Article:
Sat, Dec 14, 2013 - Page 3 News List

Road accidents also have environmental costs: survey

By Shelley Shan  /  Staff reporter

A survey from the Institute of Transportation (IOT) showed yesterday that traffic accidents on the freeway may contribute to an increase in fuel consumption cost of about NT$500 million a year, on top of the losses of lives and money.

Chang Kai-ku (張 開 國), director of the institute’s transportation safety division, said that the traffic accidents would not only cause casualties and financial losses, but could also lead to an additional burden on the environment.

Chang said that the institute analyzed the statistics collected from the nation’s freeways in 2010, in which 13,676 traffic accidents were recorded. A total of 74 people were killed and 1,525 were injured, he said.

“The traffic accidents would cause all cars nearby to slow down and driving slowly causes vehicles to consume more gas and emit more carbon dioxide,” he said.

Fuel would also be consumed by the police who came to handle the accident, Chang said.

On average, the survey found it took the police about 20 minutes to get to the accident scene, and they would take another 30 minutes to gather evidence.

If any of the passengers was killed in the accident, the time needed to gather evidence would be longer, he added.

Based on the institute’s models, traffic accidents that occurred in 2010 caused fuel consumption to increase by about 16.53 million liters, which in turn led to 37.4 million kg of carbon dioxide emissions.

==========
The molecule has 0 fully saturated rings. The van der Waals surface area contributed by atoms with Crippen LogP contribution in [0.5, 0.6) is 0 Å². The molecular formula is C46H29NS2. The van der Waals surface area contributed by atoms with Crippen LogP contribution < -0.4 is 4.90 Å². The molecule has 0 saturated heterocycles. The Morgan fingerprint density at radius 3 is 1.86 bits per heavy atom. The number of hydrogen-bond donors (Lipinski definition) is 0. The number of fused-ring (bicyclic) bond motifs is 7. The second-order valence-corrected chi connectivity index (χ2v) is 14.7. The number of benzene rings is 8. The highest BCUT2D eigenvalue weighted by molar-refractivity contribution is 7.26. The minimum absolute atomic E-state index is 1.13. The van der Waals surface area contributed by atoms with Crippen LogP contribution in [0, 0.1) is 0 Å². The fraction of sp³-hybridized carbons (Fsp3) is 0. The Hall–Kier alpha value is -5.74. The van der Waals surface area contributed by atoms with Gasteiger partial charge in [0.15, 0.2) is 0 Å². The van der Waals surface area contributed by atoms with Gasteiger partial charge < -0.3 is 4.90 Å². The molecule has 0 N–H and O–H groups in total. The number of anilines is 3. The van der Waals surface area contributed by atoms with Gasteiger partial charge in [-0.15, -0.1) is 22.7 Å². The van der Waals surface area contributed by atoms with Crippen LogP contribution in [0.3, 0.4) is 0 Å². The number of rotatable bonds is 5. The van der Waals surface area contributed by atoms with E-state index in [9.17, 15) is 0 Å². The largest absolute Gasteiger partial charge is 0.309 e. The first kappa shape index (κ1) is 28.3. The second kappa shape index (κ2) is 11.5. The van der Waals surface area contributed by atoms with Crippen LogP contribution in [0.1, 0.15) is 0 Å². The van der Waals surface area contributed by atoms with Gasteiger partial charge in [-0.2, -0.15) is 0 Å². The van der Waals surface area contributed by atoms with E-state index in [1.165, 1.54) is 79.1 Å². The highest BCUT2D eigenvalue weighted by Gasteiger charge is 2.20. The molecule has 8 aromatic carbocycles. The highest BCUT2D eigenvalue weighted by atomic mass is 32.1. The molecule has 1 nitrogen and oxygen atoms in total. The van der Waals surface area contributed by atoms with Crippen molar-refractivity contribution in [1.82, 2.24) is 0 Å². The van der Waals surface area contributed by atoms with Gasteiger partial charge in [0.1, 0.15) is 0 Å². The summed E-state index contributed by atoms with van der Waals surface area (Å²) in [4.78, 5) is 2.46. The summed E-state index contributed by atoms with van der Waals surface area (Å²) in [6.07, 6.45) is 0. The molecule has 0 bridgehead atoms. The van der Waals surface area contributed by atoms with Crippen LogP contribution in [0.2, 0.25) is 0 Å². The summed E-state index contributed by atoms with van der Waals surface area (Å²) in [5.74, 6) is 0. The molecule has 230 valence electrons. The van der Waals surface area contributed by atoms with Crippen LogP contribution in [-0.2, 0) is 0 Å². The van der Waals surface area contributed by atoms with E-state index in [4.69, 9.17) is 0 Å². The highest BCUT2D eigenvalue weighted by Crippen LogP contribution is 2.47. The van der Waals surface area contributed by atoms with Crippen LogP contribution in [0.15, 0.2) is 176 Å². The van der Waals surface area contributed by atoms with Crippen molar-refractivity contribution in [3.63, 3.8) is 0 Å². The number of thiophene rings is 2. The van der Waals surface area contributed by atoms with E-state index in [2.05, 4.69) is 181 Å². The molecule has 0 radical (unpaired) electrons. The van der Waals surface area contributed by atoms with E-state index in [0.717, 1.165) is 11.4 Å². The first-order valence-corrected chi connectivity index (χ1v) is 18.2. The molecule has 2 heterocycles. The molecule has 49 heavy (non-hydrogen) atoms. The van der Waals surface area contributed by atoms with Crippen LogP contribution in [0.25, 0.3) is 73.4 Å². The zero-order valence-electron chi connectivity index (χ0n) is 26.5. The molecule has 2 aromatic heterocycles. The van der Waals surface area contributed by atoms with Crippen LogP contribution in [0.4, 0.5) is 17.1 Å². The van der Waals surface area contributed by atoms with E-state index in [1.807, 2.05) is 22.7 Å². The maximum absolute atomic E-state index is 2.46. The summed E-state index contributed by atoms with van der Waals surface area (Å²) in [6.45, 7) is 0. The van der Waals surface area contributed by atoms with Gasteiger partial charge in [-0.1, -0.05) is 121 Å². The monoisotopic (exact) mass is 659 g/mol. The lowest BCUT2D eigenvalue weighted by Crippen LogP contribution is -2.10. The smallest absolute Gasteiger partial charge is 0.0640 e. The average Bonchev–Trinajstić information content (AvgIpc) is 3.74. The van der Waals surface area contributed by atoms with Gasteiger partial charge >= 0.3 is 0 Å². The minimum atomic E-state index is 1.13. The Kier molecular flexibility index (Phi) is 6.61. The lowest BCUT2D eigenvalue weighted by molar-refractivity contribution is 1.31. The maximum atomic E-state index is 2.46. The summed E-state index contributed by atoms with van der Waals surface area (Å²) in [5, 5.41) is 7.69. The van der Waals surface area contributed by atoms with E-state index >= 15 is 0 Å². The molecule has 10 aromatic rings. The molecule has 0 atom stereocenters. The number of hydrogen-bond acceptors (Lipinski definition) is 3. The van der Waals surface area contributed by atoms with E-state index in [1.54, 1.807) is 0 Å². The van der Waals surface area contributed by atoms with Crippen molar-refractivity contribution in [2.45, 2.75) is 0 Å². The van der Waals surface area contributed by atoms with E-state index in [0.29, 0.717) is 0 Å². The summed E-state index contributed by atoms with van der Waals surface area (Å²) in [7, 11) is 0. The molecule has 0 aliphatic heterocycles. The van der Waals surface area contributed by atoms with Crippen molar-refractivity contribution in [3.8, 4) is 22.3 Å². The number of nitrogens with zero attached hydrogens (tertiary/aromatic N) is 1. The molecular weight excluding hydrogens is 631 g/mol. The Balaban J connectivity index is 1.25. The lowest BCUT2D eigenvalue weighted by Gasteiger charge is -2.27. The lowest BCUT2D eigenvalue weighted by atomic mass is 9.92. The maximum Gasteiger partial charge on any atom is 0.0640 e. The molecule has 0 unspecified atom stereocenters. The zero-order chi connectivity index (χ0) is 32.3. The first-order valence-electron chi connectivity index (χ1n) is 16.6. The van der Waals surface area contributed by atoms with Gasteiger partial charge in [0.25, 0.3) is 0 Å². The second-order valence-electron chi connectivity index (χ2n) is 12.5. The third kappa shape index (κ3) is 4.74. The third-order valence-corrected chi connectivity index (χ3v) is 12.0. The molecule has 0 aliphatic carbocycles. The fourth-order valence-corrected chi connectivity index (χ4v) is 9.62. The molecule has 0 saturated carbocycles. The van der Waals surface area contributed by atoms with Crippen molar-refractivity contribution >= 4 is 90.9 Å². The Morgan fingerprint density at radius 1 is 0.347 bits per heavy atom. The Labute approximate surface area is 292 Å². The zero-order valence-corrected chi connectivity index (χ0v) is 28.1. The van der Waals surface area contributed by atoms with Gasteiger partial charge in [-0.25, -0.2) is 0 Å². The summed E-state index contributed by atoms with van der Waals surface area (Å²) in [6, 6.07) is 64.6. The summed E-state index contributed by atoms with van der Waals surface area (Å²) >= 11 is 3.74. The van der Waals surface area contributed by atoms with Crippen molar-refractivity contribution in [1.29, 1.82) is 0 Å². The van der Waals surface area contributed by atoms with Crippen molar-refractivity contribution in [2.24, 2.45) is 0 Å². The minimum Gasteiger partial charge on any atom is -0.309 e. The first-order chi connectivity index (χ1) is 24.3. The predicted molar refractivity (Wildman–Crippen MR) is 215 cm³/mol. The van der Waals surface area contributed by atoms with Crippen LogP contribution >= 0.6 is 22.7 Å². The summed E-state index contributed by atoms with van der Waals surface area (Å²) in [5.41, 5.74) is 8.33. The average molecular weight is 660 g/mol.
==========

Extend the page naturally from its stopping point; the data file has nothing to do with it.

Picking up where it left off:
Currently, one liter of unleaded gasoline #95 costs NT$34.77. This means that the nation spent more than NT$500 million thanks to freeway accidents, according to the institute.

Chang said that a 20-year-old tree can absorb about an average of 15kg of carbon dioxide per year. The nation would have had to have grown 2.5 million trees in 2010 to fully absorb the carbon emitted by the freeway traffic accidents that year, he said.

The institute also found that the nation would have to pay an additional NT$42,000 on each freeway accident for the fuel consumed.

“The study showed that reducing traffic accidents would not only save lives, but would also help better sustainable development,” Chang said.

Statistics from the number of traffic accidents on the freeways increased from 13,676 in 2010 to 17,249 in 2011. The number went up further to 17,586 last year.

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